Gilligan

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kb3hfp said:
a lot of the time they won't be transmitting anyway, so either way it won't be a reliable way of telling who's nearby.
If a nearby unit replies to dispatch when assigned a new call, or when making a traffic stop, you'll hear it if they're close.
 

Dave_D

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Gilligan said:
Inputs are the way to go.... I set my system up w/ each input followed by the output. The outputs are locked out.
Sounds like my setup, almost exactly. Do you use an antenna?
 

Gilligan

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hotdjdave said:
Where I live (in The San Fernando Valley, Los Angeles, CA), CHP uses the portables (154.905 MHz) all the time to talk unit-to-unit.
So I guess they're pretty limited on range, then, right? And I'm sure they just love having to pull out their handhelds from their duty belt while driving around...been there before and it's a pain.
 

Gilligan

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Dave_D said:
Sounds like my setup, almost exactly. Do you use an antenna?
Yes, I actually have an Optoelectronics DB32 I saved from my Scout. If I set the radio on the desk then I'll put on the 6-inch stock antenna. But the 1-inch DB32 does the job just perfect.
 

hotdjdave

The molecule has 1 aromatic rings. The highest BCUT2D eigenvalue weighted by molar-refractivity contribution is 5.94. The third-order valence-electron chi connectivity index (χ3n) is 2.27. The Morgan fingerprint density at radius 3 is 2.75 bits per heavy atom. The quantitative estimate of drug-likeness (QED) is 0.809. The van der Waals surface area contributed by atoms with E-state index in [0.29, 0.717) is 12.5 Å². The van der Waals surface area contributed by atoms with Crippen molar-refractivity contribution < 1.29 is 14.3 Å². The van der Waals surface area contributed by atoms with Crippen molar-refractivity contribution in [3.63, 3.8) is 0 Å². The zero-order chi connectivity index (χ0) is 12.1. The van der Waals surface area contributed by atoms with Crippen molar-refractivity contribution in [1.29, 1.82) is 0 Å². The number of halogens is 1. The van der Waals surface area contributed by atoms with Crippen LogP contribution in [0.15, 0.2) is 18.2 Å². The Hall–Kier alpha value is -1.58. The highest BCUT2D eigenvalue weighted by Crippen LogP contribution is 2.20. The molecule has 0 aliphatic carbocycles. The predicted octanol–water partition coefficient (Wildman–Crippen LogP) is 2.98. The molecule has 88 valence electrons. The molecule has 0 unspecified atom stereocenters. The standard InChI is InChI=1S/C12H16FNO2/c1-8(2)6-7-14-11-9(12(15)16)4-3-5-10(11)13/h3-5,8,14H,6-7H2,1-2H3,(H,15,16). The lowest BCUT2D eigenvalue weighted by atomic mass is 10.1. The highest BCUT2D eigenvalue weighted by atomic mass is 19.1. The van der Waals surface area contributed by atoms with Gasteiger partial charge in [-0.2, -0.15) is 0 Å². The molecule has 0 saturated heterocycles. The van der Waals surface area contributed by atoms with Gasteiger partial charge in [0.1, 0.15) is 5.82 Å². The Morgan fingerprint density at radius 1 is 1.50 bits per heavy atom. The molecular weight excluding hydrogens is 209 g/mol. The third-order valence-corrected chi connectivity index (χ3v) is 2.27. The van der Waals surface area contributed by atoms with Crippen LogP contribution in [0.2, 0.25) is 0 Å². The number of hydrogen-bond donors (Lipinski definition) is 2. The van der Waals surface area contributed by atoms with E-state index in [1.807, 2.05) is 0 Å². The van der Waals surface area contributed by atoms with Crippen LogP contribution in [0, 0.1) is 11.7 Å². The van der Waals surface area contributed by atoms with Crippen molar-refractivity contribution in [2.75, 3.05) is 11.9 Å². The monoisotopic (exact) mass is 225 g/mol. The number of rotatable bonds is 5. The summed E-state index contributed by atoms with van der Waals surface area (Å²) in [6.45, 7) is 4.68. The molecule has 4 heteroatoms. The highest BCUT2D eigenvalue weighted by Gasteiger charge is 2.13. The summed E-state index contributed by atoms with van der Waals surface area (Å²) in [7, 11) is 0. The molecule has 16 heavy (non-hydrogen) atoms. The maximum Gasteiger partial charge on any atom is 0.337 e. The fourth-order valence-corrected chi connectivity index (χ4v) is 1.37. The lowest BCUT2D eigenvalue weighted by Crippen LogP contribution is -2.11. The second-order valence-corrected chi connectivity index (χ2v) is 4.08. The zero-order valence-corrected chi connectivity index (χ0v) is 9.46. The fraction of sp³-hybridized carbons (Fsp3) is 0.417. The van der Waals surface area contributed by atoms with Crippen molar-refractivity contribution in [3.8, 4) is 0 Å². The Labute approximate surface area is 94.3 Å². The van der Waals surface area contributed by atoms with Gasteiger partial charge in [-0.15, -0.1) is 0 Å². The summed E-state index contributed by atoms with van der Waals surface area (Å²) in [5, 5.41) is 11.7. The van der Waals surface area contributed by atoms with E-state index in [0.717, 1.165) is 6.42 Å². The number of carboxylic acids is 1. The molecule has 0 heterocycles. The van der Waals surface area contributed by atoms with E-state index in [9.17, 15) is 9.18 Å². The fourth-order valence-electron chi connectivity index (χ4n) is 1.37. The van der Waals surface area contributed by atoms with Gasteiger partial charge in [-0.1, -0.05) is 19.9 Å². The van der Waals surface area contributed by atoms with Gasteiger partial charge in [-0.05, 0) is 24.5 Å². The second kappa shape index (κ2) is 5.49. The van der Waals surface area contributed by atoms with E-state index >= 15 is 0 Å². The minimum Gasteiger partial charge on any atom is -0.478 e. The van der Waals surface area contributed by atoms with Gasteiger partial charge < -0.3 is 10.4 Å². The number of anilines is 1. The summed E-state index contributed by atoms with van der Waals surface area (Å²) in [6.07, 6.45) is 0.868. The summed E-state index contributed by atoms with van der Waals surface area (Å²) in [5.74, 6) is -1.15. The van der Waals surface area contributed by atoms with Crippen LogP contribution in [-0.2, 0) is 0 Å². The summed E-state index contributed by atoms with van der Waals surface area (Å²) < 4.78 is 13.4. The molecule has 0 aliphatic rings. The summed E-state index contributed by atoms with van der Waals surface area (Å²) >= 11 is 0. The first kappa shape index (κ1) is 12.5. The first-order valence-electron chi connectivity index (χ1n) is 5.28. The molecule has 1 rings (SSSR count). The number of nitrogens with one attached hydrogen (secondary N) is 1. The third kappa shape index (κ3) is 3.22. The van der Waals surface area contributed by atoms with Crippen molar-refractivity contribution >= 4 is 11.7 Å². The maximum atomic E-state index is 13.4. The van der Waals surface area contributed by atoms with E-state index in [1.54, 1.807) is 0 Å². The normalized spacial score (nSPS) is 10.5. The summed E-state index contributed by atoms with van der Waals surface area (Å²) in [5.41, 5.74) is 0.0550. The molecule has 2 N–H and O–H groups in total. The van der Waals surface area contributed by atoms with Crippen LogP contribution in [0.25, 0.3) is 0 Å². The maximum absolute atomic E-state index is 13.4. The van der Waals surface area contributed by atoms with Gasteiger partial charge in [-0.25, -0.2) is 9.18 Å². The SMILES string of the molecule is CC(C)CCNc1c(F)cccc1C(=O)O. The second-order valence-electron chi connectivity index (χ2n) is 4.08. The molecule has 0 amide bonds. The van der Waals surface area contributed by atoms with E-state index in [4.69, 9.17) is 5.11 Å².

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Gilligan said:
hotdjdave said:
Where I live (in The San Fernando Valley, Los Angeles, CA), CHP uses the portables (154.905 MHz) all the time to talk unit-to-unit.
So I guess they're pretty limited on range, then, right? And I'm sure they just love having to pull out their handhelds from their duty belt while driving around...been there before and it's a pain.
For the most part, I hear CHP units using them for traffic breaks, coordinating with the other CHP units involved; when there is an accident and on party is at one spot on the FWY and the other party is down the road aways, and the CHP units talk to each other; or one is on the side of the road watching traffic and communicating with another unit down the road of what he/she has seen; and stuff like that. I think they do it to stay off the normal CHP channels.

So, yes, they are limited on range...probably less than an mile. However, in Los Angeles freeway traffic, a mile is a long way.

And before someone asks/comments: yes, the CHP officers are usually in their cars when I see/hear them doing this; I do believe they are using their mobile and not the car radio - although I could be wrong. I guess my point is why would I hear them (both) on the mobile extender frequency (154.905) when both of them are in their cars? Wouldn't they just use the car radio, instead? Hence, my premise that they want to communicate locally with each other without using the car radio/CHP system.
 
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kb3hfp

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Gilligan said:
If a nearby unit replies to dispatch when assigned a new call, or when making a traffic stop, you'll hear it if they're close.
Yep, that's what I hear the most on Close Call... just saying that it's not a reliable way to detect nearby LEOs.
 

Dave_D

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Dave_D said:
I've got an antenna and might as well put this to the test.... I'll letcha know what I find.